iPhone 5 users face extra £120 charge for high-speed 4G
And that's despite the fact that 4G is cheaper to run for phone companies than existing 3G
APPLE fans who forked out for the new iPhone will reportedly have to pay an extra £5 a month – or £120 over the course of a typical two-year contract - to connect to the country's first 4G network.
The new 4G service offers faster internet access, enabling users to download music and videos more quickly than those using the existing 3G services.
The additional charge was not revealed when the iPhone 5 went on sale at the end of September. But according to The Times, Everything Everywhere (EE), the mobile phone company launching the 4G network on October 30, has admitted that it will charge a premium for 4G, which is up to ten times faster than existing mobile networks.
Yet This is Money claims 4G technology is actually cheaper to run for the phone companies than the existing 3G services used on iPhones. EE has blamed the premium cost on increased spending on infrastructure.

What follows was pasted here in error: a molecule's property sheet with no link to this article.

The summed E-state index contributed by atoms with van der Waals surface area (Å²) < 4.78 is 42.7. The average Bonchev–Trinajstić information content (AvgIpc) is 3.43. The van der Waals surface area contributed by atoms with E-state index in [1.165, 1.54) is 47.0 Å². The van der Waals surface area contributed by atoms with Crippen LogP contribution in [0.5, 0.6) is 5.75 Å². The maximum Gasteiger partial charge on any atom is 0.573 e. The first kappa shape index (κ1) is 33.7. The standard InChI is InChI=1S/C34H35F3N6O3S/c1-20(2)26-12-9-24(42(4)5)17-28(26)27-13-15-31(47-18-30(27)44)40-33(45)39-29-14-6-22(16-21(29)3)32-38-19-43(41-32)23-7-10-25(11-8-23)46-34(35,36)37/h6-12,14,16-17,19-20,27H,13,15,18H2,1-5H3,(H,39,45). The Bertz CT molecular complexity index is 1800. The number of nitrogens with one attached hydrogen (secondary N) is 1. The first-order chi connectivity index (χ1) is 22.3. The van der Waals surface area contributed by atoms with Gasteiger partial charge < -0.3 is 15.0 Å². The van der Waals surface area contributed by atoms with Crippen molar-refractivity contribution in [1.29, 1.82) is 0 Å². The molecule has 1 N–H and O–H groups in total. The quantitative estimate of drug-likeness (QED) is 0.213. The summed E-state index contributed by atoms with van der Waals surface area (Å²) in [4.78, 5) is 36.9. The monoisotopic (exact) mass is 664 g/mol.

The company, which owns T-Mobile and Orange and has 27 million customers in Britain, has spent £1.5 million a day upgrading its network over the past year as it readies itself to launch 4G services. It will be the only operator to do so, as the likes of Vodafone and O2 have to wait for the auction of a new batch of airwaves at the start of next year.
A spokesman for EE said: "Our new superfast 4G service is a premium product that will allow you to do significantly more, significantly faster. The new plans are designed to be both accessible and affordable and in some instances will even introduce savings for heavy users."
EE's 4G service will initially be available in 16 cities covering 20 million people. Customers can opt not to upgrade to avoid the higher contract costs.